Jack Frech may have retired as head of the welfare department in Athens County, but he hasn’t stopped fighting against poverty. He recently returned to the national stage to again speak in support of poor people.
Frech was featured on NPR’s “On the Media” program as part of a five-part series called “Busted: America’s Poverty Myths.” He appeared in a companion video by WNET for the New York City television station’s “Chasing the Dream” initiative, which is looking at destitution in America.
Frech took “On the Media” host Brooke Gladstone on a tour of Athens County, so she could see first-hand the financial hardship for many residents in this part of Appalachia. The show-and-tell effort was not the first for Frech, who, for more than four decades, has provided tours to scores of journalists, including ABC’s Peter Jennings and NBC’s Ann Curry.
To understand why Frech continues to offer his services as a guide and expert for the media in his retirement years, it helps to go back to the early 1970s. He was a 20-something, just starting his career with the Ohio welfare agency.
“There was a requirement that caseworkers had to do a home visit to all of their clients,” he said. “While you thought you knew these folks from sitting across the desk from them, it was a whole different story sitting in their home.
“I was struck by the harshness of their situation and the personal warmth they maintained in spite of that,” he continued. “Mostly I learned how deeply they loved their families and wanted a better life for their children, just like everyone else.”
But these people “faced challenges with health issues, educational issues, substance abuse, transportation, housing, food and other issues that many of us couldn't imagine,” Frech said. He came to realize “how far removed this all was from the rest of the community.”
Frech said he concluded that if other people saw this they would support efforts to “fix the problem,” which is why he tried so hard over the years “to get the story out and to make the system more humane from within.”
But that hasn’t happened, and today more than 45 million Americans live in poverty. “On the Media” reports that this is because most citizens “see the problem of poverty from a distance, through a distorted lens.”
The series makes the point that the country’s views on poverty are “shaped not by facts, but by private presumptions, media narratives, and the tales of the American Dream” and concludes that people who are poor are likely to stay that way under current government policies.
Frech put in 33 years as director of Athens County Job and Family Services. During that time he came to learn that most people, if they’re not poor, do not know someone who’s poor and know very little about their lives and have misperceptions about them.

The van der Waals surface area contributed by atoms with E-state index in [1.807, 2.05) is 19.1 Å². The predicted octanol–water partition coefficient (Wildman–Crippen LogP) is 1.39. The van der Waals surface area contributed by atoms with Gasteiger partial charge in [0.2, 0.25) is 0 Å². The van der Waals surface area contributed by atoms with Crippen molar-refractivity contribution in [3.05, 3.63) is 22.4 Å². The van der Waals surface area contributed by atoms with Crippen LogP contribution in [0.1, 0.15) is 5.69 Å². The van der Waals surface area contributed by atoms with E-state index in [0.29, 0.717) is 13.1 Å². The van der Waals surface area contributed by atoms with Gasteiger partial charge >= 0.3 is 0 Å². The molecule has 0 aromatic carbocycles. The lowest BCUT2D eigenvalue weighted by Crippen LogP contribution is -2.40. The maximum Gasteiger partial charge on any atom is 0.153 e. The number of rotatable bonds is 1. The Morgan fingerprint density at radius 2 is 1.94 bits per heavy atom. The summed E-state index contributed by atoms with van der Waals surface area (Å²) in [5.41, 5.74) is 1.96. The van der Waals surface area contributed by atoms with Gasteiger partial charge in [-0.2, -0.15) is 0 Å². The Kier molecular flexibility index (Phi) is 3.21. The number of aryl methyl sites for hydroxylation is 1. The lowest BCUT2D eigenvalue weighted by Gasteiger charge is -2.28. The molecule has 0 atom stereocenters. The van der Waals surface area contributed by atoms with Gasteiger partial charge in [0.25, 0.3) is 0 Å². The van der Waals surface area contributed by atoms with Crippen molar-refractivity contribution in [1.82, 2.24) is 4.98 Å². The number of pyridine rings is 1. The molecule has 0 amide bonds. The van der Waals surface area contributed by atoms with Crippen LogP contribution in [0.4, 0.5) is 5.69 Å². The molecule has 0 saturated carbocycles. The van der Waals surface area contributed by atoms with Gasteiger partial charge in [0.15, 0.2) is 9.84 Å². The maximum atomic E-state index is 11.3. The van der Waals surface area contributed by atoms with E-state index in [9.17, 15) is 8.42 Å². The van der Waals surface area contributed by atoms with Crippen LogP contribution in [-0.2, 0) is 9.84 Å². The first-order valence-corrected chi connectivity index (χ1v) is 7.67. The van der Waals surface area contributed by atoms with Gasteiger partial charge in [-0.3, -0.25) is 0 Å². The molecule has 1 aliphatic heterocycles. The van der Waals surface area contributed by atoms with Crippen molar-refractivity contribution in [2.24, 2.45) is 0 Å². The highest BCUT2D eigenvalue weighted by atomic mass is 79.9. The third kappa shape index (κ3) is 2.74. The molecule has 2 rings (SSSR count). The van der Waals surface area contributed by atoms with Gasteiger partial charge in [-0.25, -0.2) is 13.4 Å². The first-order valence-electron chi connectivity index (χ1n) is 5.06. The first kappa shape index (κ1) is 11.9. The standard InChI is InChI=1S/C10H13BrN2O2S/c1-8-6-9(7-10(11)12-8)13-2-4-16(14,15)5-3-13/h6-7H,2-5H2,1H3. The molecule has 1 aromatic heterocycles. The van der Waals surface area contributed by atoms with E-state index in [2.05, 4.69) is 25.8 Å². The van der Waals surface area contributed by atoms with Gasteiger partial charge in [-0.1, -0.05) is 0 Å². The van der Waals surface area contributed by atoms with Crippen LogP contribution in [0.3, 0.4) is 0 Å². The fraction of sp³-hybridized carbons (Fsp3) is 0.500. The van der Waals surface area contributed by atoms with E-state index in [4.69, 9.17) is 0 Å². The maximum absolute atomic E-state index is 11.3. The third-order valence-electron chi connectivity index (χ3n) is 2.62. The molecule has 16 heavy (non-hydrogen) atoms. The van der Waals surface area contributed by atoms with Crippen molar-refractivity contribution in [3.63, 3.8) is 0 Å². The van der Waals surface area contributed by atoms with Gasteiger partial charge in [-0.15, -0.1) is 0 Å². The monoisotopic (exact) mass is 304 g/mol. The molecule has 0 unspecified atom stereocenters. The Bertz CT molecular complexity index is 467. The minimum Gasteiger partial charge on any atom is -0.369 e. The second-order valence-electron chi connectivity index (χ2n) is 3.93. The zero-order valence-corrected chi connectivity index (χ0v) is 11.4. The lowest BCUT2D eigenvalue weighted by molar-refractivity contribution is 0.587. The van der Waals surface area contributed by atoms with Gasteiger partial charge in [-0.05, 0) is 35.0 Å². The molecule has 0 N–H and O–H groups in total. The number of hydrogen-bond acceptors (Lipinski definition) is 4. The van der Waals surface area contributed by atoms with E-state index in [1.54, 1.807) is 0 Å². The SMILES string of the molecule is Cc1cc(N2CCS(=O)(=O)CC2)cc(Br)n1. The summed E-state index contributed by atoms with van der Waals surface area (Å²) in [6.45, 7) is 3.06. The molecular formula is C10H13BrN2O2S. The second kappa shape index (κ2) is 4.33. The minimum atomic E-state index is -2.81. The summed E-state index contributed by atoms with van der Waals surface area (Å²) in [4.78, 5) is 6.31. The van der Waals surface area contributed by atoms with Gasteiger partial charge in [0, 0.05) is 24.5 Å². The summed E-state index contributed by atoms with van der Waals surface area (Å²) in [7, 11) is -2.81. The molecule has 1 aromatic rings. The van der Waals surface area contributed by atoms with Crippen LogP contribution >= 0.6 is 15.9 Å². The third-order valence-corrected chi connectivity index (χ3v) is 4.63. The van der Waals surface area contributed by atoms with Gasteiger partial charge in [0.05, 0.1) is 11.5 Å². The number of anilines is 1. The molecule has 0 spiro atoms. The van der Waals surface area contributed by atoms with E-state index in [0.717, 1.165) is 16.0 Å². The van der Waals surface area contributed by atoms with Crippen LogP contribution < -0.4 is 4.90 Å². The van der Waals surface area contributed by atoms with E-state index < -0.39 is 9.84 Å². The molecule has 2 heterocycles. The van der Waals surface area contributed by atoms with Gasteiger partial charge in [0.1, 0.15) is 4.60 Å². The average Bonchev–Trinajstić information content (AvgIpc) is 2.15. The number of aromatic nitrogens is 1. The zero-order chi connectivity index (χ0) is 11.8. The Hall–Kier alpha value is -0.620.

The greatest of those is that poor people are lazy, according to Frech.
“There needs to be a reason why we are unwilling to share with them, and the best way is to say, ‘they are poor through their own fault,’” Frech told “On the Media.” “We've gone so far in this country as to actually say that sharing with them hurts them, giving them help creates dependency.”
He noted that this kind of thinking does not apply to “Social Security, unemployment compensation, veterans benefits, tax breaks for mortgage payments, all the other things that everyone gets. Medicaid, which, of course, is welfare, too… Almost everyone has to go on Medicaid, and yet, no one looks down on them.”
Frech contends that people are “very specific about who we decide is on welfare and who isn’t, and we overlook the fact that the average length of time of people on welfare is about two years. It’s all in the matter of the way we label things.”
According to the latest Ohio Poverty Report put out by the Ohio Development Services Agency in February, an estimated 340,000, or 11.6 percent, of Ohio families were poor. And Frech is not optimistic that things will get any better.
“Cash assistance caseloads in Ohio continue to drop,” he said. “The average per person (cash assistance) benefit is still only $190 per month.”
In addition to low benefits, wages are low, and housing costs are high, according to Frech, while transportation and other issues create “significant barriers to successful employment.”
“These require substantial policy changes that do not appear to be in the pipeline,” he concludes.
Richard Vedder is a distinguished professor emeritus of economics at Ohio University with a national reputation as an economic conservative. His analysis of poverty focuses on “work involvement” and family situation.
“Reducing poverty requires dealing with these issues,” he said.
“The 2015 poverty rate for individuals working full-time, year-round is only 2.4 percent, compared with 15.5 percent for part-time workers and 31.8 percent for those not working all,” Vedder said. “Jobs are critical to alleviating poverty.”
As for living arrangements, “married couple households had a 2015 poverty rate of only 5.4 percent,” said Vedder, who points out the rate is five times greater for a family with a single female head of household.
“Busted” was broadcast locally on WOUB (where it aired Saturdays through Oct. 30 as part “On the Media.” It’s also available at www.onthemedia.org and other places where podcasts may be downloaded.